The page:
Once tested, aquarists can test tap water with a meter before adding it to the tank, blending it with purified water to achieve an ideal TDS balance while saving more expensive test strips only to troubleshoot specific substances. It’s a money saver.
Finally, it’s not unusual for shallow wells to become contaminated with solids in areas prone to flooding. A quick check with a TDS meter can tell you if floodwaters have infiltrated your well and further testing is required. Meanwhile, you can keep your family safe by switching to bottled.
Meters can also evaluate municipal water any time there’s an unexpected change. A water main break, for example, may cause a sharp rise in dissolved solids that can carry potentially dangerous contaminants with them.
If you can only afford a water test or a TDS meter, choose the test. But for less than $20, a meter offers enough peace of mind to be a worthwhile investment.
If you already have a TDS meter, you’re a step ahead in managing your water safety. But because older, less sensitive models detect fewer dissolved solids with low electrical charges, you’ll benefit from an upgrade to more advanced technology if your meter is more than two years old.
What do I do if my water is contaminated?
If a TDS meter suggests contamination, it’s probably safe to bathe and launder clothes with, but you should switch to bottled for drinking and cooking while you arrange a water test. Some problems, especially with municipal water, are only temporary. Other issues may require a home water filtration system.
Choosing a Water Test
Any water can be contaminated regardless of TDS levels. The only way to know with certainty is to test it — but it’s not cheap. Comprehensive testing can cost hundreds. The trick is to identify which contaminants are more likely to be present based on your water source and watershed characteristics.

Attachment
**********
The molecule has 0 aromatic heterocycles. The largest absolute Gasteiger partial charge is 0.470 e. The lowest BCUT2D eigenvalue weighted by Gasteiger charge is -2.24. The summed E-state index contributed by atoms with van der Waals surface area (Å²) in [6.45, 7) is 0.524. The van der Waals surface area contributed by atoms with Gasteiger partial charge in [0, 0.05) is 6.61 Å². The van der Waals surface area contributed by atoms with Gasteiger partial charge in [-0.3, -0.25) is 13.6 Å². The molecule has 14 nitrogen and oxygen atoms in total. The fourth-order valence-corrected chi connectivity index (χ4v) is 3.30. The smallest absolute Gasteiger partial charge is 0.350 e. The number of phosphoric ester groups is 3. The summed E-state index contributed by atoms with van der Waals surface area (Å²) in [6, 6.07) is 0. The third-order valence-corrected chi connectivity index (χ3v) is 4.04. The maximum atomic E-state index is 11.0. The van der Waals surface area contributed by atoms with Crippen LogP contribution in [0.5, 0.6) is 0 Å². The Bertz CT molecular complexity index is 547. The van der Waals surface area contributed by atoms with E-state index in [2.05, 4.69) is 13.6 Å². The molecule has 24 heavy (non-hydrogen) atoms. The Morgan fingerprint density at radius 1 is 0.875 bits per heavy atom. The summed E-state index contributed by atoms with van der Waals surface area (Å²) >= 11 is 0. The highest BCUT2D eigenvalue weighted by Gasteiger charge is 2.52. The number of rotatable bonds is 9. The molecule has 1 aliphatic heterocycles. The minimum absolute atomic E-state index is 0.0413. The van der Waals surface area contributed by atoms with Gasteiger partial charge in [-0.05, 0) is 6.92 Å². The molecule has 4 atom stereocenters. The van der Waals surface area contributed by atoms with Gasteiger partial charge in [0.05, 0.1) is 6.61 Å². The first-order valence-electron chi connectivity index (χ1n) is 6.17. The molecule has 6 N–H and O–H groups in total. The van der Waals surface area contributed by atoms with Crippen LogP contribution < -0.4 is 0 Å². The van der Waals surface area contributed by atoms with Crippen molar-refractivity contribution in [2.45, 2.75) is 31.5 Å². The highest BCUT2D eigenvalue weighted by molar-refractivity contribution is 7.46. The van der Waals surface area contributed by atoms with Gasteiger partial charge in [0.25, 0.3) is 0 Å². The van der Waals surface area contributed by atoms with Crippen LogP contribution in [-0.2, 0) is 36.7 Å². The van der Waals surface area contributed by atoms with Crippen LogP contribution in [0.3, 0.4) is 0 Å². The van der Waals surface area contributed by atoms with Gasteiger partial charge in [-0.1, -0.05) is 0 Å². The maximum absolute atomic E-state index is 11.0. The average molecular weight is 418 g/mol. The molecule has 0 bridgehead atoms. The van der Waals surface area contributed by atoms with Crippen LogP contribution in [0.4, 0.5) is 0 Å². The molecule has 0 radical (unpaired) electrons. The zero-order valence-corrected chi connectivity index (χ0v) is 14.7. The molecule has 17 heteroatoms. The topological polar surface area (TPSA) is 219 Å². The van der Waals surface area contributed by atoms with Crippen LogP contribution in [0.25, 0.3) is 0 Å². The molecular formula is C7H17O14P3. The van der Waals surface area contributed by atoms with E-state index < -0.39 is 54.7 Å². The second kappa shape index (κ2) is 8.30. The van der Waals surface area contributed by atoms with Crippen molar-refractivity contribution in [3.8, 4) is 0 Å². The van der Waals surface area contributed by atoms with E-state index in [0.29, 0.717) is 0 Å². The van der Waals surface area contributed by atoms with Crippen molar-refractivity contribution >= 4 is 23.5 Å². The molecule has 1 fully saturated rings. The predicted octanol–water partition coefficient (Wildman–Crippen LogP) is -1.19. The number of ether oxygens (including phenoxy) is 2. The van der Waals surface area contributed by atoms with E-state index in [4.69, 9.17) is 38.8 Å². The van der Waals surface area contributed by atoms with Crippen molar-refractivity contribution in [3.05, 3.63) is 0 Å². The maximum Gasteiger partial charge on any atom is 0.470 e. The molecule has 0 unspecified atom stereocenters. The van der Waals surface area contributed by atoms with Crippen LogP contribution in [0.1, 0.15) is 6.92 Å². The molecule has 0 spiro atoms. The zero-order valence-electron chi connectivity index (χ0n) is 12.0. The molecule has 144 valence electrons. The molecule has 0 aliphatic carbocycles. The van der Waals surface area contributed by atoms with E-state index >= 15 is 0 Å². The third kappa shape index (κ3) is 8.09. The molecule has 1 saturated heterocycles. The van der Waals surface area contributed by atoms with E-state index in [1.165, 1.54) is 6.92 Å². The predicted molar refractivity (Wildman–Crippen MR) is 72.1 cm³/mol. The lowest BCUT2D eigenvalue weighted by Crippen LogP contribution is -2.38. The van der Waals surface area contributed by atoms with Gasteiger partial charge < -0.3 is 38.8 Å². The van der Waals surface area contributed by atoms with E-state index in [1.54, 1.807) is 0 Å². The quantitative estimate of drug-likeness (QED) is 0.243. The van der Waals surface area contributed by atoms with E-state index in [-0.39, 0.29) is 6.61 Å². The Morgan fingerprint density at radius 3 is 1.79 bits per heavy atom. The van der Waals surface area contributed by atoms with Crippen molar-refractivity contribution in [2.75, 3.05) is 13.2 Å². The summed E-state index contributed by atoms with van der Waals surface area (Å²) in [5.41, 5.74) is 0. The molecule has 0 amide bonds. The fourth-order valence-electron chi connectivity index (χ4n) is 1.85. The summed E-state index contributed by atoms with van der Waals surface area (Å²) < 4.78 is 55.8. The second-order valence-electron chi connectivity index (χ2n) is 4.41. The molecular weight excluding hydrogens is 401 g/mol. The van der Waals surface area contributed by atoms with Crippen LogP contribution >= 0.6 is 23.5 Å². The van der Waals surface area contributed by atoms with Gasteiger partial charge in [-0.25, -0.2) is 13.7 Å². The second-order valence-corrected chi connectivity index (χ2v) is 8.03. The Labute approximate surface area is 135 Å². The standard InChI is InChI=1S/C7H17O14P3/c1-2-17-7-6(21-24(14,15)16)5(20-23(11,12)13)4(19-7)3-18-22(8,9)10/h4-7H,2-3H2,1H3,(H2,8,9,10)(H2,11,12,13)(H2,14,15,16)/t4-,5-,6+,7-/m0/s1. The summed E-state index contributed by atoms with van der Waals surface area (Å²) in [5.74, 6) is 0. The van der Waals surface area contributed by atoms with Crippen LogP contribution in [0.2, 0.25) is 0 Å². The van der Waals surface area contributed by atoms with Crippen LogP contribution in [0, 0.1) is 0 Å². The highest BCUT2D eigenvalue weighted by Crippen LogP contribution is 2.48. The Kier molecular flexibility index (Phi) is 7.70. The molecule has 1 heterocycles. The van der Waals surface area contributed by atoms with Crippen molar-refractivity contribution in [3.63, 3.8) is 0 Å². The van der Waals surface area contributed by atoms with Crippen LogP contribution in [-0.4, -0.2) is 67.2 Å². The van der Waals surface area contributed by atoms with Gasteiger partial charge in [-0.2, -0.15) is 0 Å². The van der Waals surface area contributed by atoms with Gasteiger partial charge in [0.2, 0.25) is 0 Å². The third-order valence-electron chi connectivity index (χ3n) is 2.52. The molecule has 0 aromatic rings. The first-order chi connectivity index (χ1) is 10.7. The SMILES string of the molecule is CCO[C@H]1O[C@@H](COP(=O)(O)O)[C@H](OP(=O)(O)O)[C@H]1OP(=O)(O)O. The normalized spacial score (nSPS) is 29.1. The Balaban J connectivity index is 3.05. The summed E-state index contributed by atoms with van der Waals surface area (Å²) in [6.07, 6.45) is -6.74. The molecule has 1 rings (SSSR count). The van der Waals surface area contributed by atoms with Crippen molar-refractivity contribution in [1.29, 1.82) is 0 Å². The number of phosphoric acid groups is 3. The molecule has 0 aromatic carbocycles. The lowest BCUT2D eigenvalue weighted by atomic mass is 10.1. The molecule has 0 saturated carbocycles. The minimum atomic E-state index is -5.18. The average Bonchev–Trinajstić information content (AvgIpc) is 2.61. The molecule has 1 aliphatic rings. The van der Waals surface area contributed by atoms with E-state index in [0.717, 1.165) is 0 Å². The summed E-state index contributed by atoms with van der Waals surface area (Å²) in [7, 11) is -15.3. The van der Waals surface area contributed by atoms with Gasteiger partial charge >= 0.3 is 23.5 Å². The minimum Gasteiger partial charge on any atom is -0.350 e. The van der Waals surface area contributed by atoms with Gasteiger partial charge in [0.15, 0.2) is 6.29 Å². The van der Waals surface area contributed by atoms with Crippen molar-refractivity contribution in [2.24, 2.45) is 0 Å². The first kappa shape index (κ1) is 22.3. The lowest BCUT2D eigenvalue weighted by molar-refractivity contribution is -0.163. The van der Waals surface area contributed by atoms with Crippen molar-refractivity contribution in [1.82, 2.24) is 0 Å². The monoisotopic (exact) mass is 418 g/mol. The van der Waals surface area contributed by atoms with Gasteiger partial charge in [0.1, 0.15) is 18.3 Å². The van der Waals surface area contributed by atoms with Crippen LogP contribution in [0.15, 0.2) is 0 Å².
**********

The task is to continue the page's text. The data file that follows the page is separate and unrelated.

Municipal supplies should be biologically safe to drink but may contain:
- Added fluoride
- Hard minerals
- Residual disinfectants such as chlorine
- Chemical by-products of disinfection, including bromate, haloacetic acids and trihalomethanes
- Emerging contaminants including pharmaceuticals, microplastics and PFAS
- Toxins that enter the water supply after they leave the treatment plants, such as lead from aging underground pipes
Do not rely on a TDS meter to detect most of these contaminants except for hard minerals.
If you have a private well, it’s your responsibility to test it. Watershed maps can narrow the scope of testing by identifying potential contamination sources near your home, such as farms, industrial centers, landfills, mining operations and more.
Wells should be tested for bacteria, hardness and other contaminants based on watershed risks. Most states suggest comprehensive testing every few years plus periodic monitoring — this is when a TDS meter is helpful because it detects unexpected changes between tests.
Water testing is available through certified laboratories nationwide — it’s a simple process — or you can purchase a reliable DIY kit online at a competitive price.
A TDS meter isn’t a substitute for a water test, but it’s one more tool that improves your ability to manage your home water quality. It’s inexpensive technology with benefits that justify its cost.